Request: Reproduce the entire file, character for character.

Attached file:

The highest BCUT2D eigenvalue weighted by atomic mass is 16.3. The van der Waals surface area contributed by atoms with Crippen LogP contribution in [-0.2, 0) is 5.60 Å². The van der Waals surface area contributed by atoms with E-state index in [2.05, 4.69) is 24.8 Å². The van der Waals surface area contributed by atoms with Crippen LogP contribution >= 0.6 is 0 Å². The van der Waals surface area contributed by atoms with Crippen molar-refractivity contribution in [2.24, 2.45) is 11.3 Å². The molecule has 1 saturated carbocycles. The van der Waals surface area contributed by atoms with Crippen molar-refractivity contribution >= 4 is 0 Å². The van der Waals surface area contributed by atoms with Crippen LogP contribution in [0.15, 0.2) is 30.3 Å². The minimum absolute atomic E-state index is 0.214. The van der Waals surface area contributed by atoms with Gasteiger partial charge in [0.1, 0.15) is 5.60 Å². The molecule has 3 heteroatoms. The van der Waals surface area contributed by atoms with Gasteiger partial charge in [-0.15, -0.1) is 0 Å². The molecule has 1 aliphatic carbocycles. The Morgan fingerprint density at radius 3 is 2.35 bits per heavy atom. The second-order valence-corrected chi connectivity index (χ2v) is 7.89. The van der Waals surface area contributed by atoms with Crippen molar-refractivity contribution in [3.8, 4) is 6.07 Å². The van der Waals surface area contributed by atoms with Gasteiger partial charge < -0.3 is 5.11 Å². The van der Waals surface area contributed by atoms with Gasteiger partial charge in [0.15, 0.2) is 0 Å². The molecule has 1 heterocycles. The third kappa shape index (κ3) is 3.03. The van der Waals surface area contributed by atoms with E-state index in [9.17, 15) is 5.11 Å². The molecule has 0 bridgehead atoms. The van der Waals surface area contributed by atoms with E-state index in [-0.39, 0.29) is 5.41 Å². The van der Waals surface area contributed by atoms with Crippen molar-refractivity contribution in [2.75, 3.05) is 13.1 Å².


The highest BCUT2D eigenvalue weighted by atomic mass is 16.3. The van der Waals surface area contributed by atoms with Crippen LogP contribution in [-0.2, 0) is 5.60 Å². The van der Waals surface area contributed by atoms with E-state index in [2.05, 4.69) is 24.8 Å². The van der Waals surface area contributed by atoms with Crippen LogP contribution >= 0.6 is 0 Å². The van der Waals surface area contributed by atoms with Crippen molar-refractivity contribution in [2.24, 2.45) is 11.3 Å². The molecule has 1 saturated carbocycles. The van der Waals surface area contributed by atoms with Crippen molar-refractivity contribution >= 4 is 0 Å². The van der Waals surface area contributed by atoms with Crippen LogP contribution in [0.15, 0.2) is 30.3 Å². The minimum absolute atomic E-state index is 0.214. The van der Waals surface area contributed by atoms with Gasteiger partial charge in [0.1, 0.15) is 5.60 Å². The molecule has 3 heteroatoms. The van der Waals surface area contributed by atoms with Gasteiger partial charge in [-0.15, -0.1) is 0 Å². The molecule has 1 aliphatic carbocycles. The Morgan fingerprint density at radius 3 is 2.35 bits per heavy atom. The second-order valence-corrected chi connectivity index (χ2v) is 7.89. The van der Waals surface area contributed by atoms with Crippen molar-refractivity contribution in [3.8, 4) is 6.07 Å². The van der Waals surface area contributed by atoms with Gasteiger partial charge < -0.3 is 5.11 Å². The van der Waals surface area contributed by atoms with Gasteiger partial charge in [0.15, 0.2) is 0 Å². The molecule has 1 heterocycles. The third kappa shape index (κ3) is 3.03. The van der Waals surface area contributed by atoms with E-state index in [9.17, 15) is 5.11 Å². The molecule has 0 bridgehead atoms. The van der Waals surface area contributed by atoms with E-state index in [-0.39, 0.29) is 5.41 Å². The van der Waals surface area contributed by atoms with Crippen molar-refractivity contribution in [2.75, 3.05) is 13.1 Å².